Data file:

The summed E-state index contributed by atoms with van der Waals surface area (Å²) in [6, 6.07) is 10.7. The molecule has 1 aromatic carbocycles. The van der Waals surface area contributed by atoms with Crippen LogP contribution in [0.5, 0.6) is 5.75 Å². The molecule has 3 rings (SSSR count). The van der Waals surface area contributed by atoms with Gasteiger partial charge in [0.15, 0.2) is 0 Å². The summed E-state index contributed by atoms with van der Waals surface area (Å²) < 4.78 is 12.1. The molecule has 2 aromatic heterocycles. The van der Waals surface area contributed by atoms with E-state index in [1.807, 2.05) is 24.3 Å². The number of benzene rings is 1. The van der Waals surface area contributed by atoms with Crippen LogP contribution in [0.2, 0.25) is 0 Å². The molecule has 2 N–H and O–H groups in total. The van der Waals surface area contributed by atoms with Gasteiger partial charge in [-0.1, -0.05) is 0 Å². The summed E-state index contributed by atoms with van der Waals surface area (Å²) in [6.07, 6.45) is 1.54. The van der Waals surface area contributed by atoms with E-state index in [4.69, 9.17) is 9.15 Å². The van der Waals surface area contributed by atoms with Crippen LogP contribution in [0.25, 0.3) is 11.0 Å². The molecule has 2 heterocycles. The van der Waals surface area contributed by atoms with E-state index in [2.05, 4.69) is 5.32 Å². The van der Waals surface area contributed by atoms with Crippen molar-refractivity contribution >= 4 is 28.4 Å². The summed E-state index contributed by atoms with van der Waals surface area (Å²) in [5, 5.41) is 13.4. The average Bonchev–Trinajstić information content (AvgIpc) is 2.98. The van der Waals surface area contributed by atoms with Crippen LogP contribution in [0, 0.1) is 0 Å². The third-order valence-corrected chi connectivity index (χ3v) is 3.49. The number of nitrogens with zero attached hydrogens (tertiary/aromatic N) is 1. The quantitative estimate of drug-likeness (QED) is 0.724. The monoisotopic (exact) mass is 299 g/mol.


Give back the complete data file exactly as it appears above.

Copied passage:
The summed E-state index contributed by atoms with van der Waals surface area (Å²) in [6, 6.07) is 10.7. The molecule has 1 aromatic carbocycles. The van der Waals surface area contributed by atoms with Crippen LogP contribution in [0.5, 0.6) is 5.75 Å². The molecule has 3 rings (SSSR count). The van der Waals surface area contributed by atoms with Gasteiger partial charge in [0.15, 0.2) is 0 Å². The summed E-state index contributed by atoms with van der Waals surface area (Å²) < 4.78 is 12.1. The molecule has 2 aromatic heterocycles. The van der Waals surface area contributed by atoms with E-state index in [1.807, 2.05) is 24.3 Å². The number of benzene rings is 1. The van der Waals surface area contributed by atoms with Crippen LogP contribution in [0.2, 0.25) is 0 Å². The molecule has 2 N–H and O–H groups in total. The van der Waals surface area contributed by atoms with Gasteiger partial charge in [-0.1, -0.05) is 0 Å². The summed E-state index contributed by atoms with van der Waals surface area (Å²) in [6.07, 6.45) is 1.54. The van der Waals surface area contributed by atoms with E-state index in [4.69, 9.17) is 9.15 Å². The van der Waals surface area contributed by atoms with Crippen LogP contribution in [0.25, 0.3) is 11.0 Å². The molecule has 2 heterocycles. The van der Waals surface area contributed by atoms with E-state index in [2.05, 4.69) is 5.32 Å². The van der Waals surface area contributed by atoms with Crippen molar-refractivity contribution >= 4 is 28.4 Å². The summed E-state index contributed by atoms with van der Waals surface area (Å²) in [5, 5.41) is 13.4. The average Bonchev–Trinajstić information content (AvgIpc) is 2.98. The van der Waals surface area contributed by atoms with Crippen LogP contribution in [0, 0.1) is 0 Å². The third-order valence-corrected chi connectivity index (χ3v) is 3.49. The number of nitrogens with zero attached hydrogens (tertiary/aromatic N) is 1. The quantitative estimate of drug-likeness (QED) is 0.724. The monoisotopic (exact) mass is 299 g/mol.